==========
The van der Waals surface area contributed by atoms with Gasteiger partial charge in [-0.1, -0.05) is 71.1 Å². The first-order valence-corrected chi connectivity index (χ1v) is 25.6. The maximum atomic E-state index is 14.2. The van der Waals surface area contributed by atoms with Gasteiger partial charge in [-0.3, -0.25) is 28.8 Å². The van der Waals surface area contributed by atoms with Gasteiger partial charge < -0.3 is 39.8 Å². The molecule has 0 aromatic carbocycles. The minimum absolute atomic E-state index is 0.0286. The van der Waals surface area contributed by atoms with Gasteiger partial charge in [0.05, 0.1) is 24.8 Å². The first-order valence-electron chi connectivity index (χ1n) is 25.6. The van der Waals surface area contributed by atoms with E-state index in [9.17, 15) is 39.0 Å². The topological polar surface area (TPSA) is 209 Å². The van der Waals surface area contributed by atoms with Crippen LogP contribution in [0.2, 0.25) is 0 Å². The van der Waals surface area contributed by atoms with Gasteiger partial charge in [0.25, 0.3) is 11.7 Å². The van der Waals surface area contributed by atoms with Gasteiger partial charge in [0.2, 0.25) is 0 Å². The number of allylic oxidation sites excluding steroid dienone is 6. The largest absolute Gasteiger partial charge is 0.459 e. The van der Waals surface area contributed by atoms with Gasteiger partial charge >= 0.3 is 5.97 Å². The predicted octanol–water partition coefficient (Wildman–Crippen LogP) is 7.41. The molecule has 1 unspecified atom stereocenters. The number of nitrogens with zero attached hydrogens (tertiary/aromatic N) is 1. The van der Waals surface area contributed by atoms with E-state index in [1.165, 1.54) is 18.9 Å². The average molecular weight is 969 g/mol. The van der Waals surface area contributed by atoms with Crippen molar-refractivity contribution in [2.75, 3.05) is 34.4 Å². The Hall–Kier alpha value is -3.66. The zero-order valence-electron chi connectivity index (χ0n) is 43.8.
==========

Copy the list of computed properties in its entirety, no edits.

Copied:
The van der Waals surface area contributed by atoms with Gasteiger partial charge in [-0.1, -0.05) is 71.1 Å². The first-order valence-corrected chi connectivity index (χ1v) is 25.6. The maximum atomic E-state index is 14.2. The van der Waals surface area contributed by atoms with Gasteiger partial charge in [-0.3, -0.25) is 28.8 Å². The van der Waals surface area contributed by atoms with Gasteiger partial charge < -0.3 is 39.8 Å². The molecule has 0 aromatic carbocycles. The minimum absolute atomic E-state index is 0.0286. The van der Waals surface area contributed by atoms with Gasteiger partial charge in [0.05, 0.1) is 24.8 Å². The first-order valence-electron chi connectivity index (χ1n) is 25.6. The van der Waals surface area contributed by atoms with E-state index in [9.17, 15) is 39.0 Å². The topological polar surface area (TPSA) is 209 Å². The van der Waals surface area contributed by atoms with Crippen LogP contribution in [0.2, 0.25) is 0 Å². The van der Waals surface area contributed by atoms with Gasteiger partial charge in [0.25, 0.3) is 11.7 Å². The van der Waals surface area contributed by atoms with Gasteiger partial charge in [0.2, 0.25) is 0 Å². The number of allylic oxidation sites excluding steroid dienone is 6. The largest absolute Gasteiger partial charge is 0.459 e. The van der Waals surface area contributed by atoms with Gasteiger partial charge >= 0.3 is 5.97 Å². The predicted octanol–water partition coefficient (Wildman–Crippen LogP) is 7.41. The molecule has 1 unspecified atom stereocenters. The number of nitrogens with zero attached hydrogens (tertiary/aromatic N) is 1. The van der Waals surface area contributed by atoms with E-state index in [1.165, 1.54) is 18.9 Å². The average molecular weight is 969 g/mol. The van der Waals surface area contributed by atoms with Crippen molar-refractivity contribution in [2.75, 3.05) is 34.4 Å². The Hall–Kier alpha value is -3.66. The zero-order valence-electron chi connectivity index (χ0n) is 43.8.